I'm always looking for new ideas for easy, healthy snacks for my daughter. She's not yet 2 years old, and would prefer that what I give her be "fun" to eat. Jello fits the bill perfectly. It comes in red, green, yellow, purple and even blue. I'm all for eating the rainbow (when it comes to vegetables), but when it comes to desserts, I'm a little leery. Those colorful gems are loaded with food dyes and artificial flavors, not to mention a ton of sugar. That's why I'm psyched about these new homemade jello recipes just out in the new issue of EatingWell Magazine. Yes, you can make jello without the box, and it can be a colorful, delectable experience, without the use of food dye, fake flavors or tons of sugar. Here are the keys to making healthier, better jello.
1. Start with this one essential ingredient. You can't make jello without gelatin. In the boxed version, it comes mixed up with the sugar, color and flavorings, but you can buy gelatin, an odorless, tasteless animal protein, in powder form, in packets on its own. It needs to "bloom" in water, then needs to be "melted" by hot liquid before its thickening action takes place in the fridge. The more gelatin you add, the thicker your jello will end up. Adding just an additional envelope of gelatin to your mix can give you jigglers, a hand-held version of jello that's stiff enough to eat with your fingers or pack into a lunch.
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2. Use fruit juice in place of some sugar. Jello should be sweet, but it doesn't have to be cloying. So in our recipes we use minimal sugar blended with fruit juices. Other advantages of using juice: it adds flavor and color.
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3. Fill it with fruit. Another way to flavor your jello is by adding fruit. Fruit adds fiber and other nutrients and also makes it beautiful. If you are using a jello mold and want to make it look impressive, try adding the fruit when the jello is a little fluid (not completely set) so the fruit is suspended evenly in the mixture and doesn't sink to the bottom or rise to the top of the mold.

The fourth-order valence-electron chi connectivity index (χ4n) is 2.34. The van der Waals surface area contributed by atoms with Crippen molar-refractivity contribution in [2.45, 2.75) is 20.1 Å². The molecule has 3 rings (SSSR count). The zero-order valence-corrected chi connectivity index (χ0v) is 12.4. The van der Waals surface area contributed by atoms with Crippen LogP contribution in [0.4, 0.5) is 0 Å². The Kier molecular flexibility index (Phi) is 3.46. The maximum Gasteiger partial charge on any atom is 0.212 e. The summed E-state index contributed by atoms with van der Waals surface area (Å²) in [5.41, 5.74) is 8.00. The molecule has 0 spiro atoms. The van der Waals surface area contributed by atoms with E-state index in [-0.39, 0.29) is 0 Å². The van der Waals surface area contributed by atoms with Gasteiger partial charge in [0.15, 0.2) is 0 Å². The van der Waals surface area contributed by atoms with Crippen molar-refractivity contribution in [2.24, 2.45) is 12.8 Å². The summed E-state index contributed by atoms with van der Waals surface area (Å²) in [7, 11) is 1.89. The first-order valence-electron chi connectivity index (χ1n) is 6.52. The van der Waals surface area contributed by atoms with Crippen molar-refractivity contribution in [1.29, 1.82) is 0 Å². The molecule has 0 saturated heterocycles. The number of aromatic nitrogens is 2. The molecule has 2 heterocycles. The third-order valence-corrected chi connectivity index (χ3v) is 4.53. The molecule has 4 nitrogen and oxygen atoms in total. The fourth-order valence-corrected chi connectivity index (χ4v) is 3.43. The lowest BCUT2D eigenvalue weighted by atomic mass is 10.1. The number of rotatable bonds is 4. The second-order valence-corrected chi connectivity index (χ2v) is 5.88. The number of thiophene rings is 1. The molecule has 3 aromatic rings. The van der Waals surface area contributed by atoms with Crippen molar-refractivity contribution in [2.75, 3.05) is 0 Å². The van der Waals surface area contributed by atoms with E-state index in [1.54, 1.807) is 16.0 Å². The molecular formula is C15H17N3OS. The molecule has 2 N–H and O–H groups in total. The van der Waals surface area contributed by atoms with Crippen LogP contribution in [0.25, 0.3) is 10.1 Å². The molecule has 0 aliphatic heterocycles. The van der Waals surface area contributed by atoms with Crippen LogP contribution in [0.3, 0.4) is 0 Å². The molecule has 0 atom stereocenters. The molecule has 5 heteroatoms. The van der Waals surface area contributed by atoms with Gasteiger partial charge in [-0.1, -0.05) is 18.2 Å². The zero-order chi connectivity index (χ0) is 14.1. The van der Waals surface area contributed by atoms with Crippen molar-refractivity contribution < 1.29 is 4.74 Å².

4. Make cool colors with natural ingredients. The colorful part can be tricky to achieve without food dye, but there are ways to get a nice array of colors naturally. Try mixing juices, such as white grape juice with purple grape juice to get a pretty light purple hue. We even add spirulina, a dark green edible plankton, which you can find at most natural-foods stores, to one of our jello recipes to get a vibrant green color. (Don't worry, we only use a little, so its flavor is undetectable.)
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5. Make it for adults too. Who knew that the jello shots I made in college would take on a new life in my thirties? If you want to make jello as a dessert for just adults, try adding booze to the mix (just not as much as you might have added in your younger years). Sweet red wine mixed with grapes makes a beautiful sangria-inspired jello, while adding Champagne to cran-raspberry juice gives it a lovely bubbly look.
Related Recipes: Sangria Jello and More Homemade Jello Recipes
What are your favorite creative ways to make jello?
By Hilary Meyer
EatingWell Associate Food Editor Hilary Meyer spends much of her time in the EatingWell Test Kitchen, testing and developing healthy recipes. She is a graduate of New England Culinary Institute.
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